Is there a conundrum here? Do you think it’s a matter of weighing the various deontological and consequentialist considerations as well as the immediate victims vs. threatened victims? Does this analysis make a mistake anywhere and, if not, how do you think it should apply in the Polanski case?

  2. Neverfox

    One more question: when you say “proceeding against her will, out of her control, and it will hurt her for it to continue”, are you saying that continuing with the prosecution counts as a violation of non-aggression or a violation of non-harm?

    Non-aggression Principle: Avoid invading anybody’s person or property.

    Non-harm Principle: Avoid making anybody worse off.

    I can certainly see how she should not be forced to participate in the prosecution, but on what grounds can she object to the continuance of the prosecution under non-aggression? Many things in like proceed in ways that we’d rather they not (for example, you might open up a competing firm and take business from me) but I’m trying to understand the moral obligation that the prosecution has to the victim beyond not forcing her person to participate and are they responsible for the indirect exposure she might have through the media coverage etc.?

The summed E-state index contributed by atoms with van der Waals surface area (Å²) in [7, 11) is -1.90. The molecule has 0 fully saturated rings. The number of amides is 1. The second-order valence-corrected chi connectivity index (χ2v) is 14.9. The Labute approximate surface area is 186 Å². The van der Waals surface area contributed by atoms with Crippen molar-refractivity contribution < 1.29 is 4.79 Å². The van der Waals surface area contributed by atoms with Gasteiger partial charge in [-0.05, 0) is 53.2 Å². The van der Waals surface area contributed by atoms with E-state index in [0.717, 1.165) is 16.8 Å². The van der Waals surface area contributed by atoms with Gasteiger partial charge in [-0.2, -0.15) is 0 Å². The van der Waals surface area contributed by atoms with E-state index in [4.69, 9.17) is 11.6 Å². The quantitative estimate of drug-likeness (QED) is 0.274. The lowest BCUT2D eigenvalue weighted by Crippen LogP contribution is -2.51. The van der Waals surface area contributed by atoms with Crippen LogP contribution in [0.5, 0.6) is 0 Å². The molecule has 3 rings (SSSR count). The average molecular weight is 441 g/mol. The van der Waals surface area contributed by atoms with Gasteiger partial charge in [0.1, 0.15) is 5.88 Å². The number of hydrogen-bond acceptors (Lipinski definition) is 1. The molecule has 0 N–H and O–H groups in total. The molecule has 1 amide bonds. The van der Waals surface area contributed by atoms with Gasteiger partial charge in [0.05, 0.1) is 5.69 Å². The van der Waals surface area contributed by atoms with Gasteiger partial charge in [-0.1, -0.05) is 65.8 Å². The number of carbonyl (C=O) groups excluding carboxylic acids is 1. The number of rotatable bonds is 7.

One way I can see the solution being similar to yours is if the moral weight of the harm to the original victim outweighed the moral weight of the threats of aggression to others (which might be small, especially when considering the need for more immediate indications of intended violence).

  3. LadyVetinari